Referring now to FIGS. 2 and 3 which illustrate the part 10 in the configuration in which it is molded, it will be noted that push-buttons 14 and 16 are initially laid out parallel to the base 48 and hingedly attached thereto by the living hinges 72 and 74. In order to position the push-buttons 14 and 16 in their locking disposition, they are merely rotated upwardly as illustrated by the arrow 76. Upon upward rotation of the push-buttons, stops 86 and 88 will contact front wall 56. Slight pressure is then required to force the push-buttons through slots 58 and 60 to position stops 86 and 88 on the inner side of front wall 56. Spring 12 is located along the inner side of front wall 56 and is held in operative position by a series of projections from base 48 and front wall 56. As depicted in FIG. 4, the central portion of spring 12 has a U-shaped configuration 150 that rises over projection 152 which emanates from the inner side of front wall 56. Projection 152 is formed with a flat plate 154 for retaining the U-shaped portion 150 of spring 12 in proper position along the inner side of front wall 56, and triangular support member 156, which projects up from base 48, is provided for added strength. The remaining spring support projections are mirror images of each other about the central spring support point at projection 152; it therefore being understood that the following description of the left hand spring support projections will apply equally to the right hand spring support projections.

The U-shaped portion 150 of spring 12 rises over projection 152, descends behind plate 154, makes a right angle turn therebehind and proceeds along the inner front edge formed by the junction of base 48 and front side wall 56. Spring 12 is held in place along front wall 56 by passing through a narrow space formed between projection 158 and front wall 56. Thereafter, spring 12 is formed with another right angle turn 157 proximate projection 158 and rises along the junction of L-shaped flange 64 with front wall 56. Upon passing the top of L-shaped flange 64, spring 12 makes another right angle turn 159, passes under stop 88 and traverses the back of push-button 16. The end 80 of spring 12 then passes through eyelet 84 formed on push-button 16.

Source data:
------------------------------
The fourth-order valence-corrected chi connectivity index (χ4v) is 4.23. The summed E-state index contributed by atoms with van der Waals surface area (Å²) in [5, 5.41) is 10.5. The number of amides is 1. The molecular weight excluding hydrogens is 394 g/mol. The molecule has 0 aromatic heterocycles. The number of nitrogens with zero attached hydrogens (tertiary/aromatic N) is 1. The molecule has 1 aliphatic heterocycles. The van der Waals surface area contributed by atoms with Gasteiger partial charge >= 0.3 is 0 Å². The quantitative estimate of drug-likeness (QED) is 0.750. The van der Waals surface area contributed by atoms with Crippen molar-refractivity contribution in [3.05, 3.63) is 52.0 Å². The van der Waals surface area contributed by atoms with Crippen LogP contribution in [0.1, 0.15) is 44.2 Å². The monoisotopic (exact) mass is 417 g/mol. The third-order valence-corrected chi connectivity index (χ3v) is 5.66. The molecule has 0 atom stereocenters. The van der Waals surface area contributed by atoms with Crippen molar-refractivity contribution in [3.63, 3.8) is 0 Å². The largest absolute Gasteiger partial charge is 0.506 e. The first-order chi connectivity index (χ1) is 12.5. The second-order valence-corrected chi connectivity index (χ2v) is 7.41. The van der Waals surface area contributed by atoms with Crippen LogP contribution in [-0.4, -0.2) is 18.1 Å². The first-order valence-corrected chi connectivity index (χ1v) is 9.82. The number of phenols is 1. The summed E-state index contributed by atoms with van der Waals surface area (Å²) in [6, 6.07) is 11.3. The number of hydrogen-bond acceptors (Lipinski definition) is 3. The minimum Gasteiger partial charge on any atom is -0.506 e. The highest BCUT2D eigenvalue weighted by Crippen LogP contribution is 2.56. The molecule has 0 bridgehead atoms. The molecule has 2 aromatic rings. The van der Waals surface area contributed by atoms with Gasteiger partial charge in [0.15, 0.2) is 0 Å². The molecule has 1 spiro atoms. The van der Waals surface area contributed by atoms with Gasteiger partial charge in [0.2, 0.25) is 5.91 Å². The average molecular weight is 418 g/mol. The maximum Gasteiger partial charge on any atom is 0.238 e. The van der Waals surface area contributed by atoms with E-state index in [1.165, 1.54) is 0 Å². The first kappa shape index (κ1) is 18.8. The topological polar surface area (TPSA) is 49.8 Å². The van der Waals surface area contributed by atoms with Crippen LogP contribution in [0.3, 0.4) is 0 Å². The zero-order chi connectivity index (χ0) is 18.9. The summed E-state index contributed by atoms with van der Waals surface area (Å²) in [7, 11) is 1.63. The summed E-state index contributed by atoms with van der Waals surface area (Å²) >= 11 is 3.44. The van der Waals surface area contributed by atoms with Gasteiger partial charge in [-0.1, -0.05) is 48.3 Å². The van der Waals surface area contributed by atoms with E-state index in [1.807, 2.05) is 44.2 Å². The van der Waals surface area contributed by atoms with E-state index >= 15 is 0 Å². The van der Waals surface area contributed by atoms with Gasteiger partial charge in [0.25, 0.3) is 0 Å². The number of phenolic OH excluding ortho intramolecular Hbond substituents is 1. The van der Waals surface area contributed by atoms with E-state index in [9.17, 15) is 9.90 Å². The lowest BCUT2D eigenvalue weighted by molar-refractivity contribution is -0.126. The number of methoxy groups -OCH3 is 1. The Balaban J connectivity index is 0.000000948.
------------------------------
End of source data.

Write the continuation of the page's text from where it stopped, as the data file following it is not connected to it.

Once the buttons 14 and 16 are rotated into their upright positions, they will be held in that position by spring 12. Note that the stiffness of spring 12 and the interference with the rear side of front wall 56 by stops 86 and 88 combine to retain the buttons in their upright position and prevent them from rotating forward. However, note that the ends of spring 12 are free to flex rearwardly so as to permit the buttons to rotate rearwardly about their living hinges. As illustrated in FIG. 4, when push-button 16 is rotated rearwardly, spring 12 will rotate in a torsional mode about right angle 157, with projection 158 retaining the base portion of spring 12 along the junction of base 48 with front wall 56. The upper portion of spring 12 proximate right angle 159 will then circumscribe an arc about the central point at right angle 157. To accomodate this arcing movement, the upper edge 160 of L-shaped flange 64 is formed in a concentric arc which terminates at point 162 and then rises to the height of the L-shaped flange. Point 162 and the rising edge thus act as a stop on the rearward motion of the push-button.

Referring now to FIGS. 5, 6 and 7 of the drawing, it will be noted that the buttons 14 and 16 include rectangular projections 92 and 94, respectively, which extend outwardly relative to the plane of front wall 56 illustrated at 96 in FIG. 6. As a result, when closure portion 18 is rotated forwardly as indicated by the arrow 98 in FIG. 3, the beveled projections 40 and 42 will interfere with the projections 92 and 94, respectively, and thus prevent full closure until the buttons are rotated rearwardly. In order to facilitate the rotation of the buttons rearwardly, the upper edges of projections 92 and 94 are contacted by projections 40 and 42 respectively, thereby allowing wall 24 to cam over projections 92 and 94 and rotate the buttons 14 and 16 rearwardly as it moves into its closed position. As member 18 rotates into its closed position, the projections 92 and 94 become aligned with the apertures 36 and 38 in wall 24 and the button mechanisms 14 and 16 are thereby caused by spring 12 to move forwardly into apertures 36 and 38 and lockingly engage wall 24 and retain it in its closed position. Slots 93 and 95 are formed below projections 92 and 94 respectively to receive projections 40 and 42 respectively upon closure. When the apparatus is in its closed configuration, projections 40 and 42, by virtue of their residence in slots 93 and 95 respectively, act as keepers to retain the apparatus in its closed configuration.

Similarly, by depressing the projections 92 and 94 rearwardly and out of engagement with the apertures 36 and 38 of wall 24, the closure member can be rotated upwardly into its open position as illustrated in FIG. 1. In order to assist the opening process, the button mechanisms 14 and 16 are provided with toe-like flanges 104 and 106 respectively which are aligned with the edge flange 108 of base portion 48 and differ therefrom only in that the upper outer edge is rounded, as indicated in FIG. 6. As will be noted from FIG. 6, as member 14 is rotated in the direction indicated by arrow 90, toe flange 104 will engage the beveled edge 40 of wall 24 and urge it upwardly as the projection 92 clears opening 36. This pop-up action makes it quite easy to then lift the cover member 18 into the open position illustrated in FIG. 1.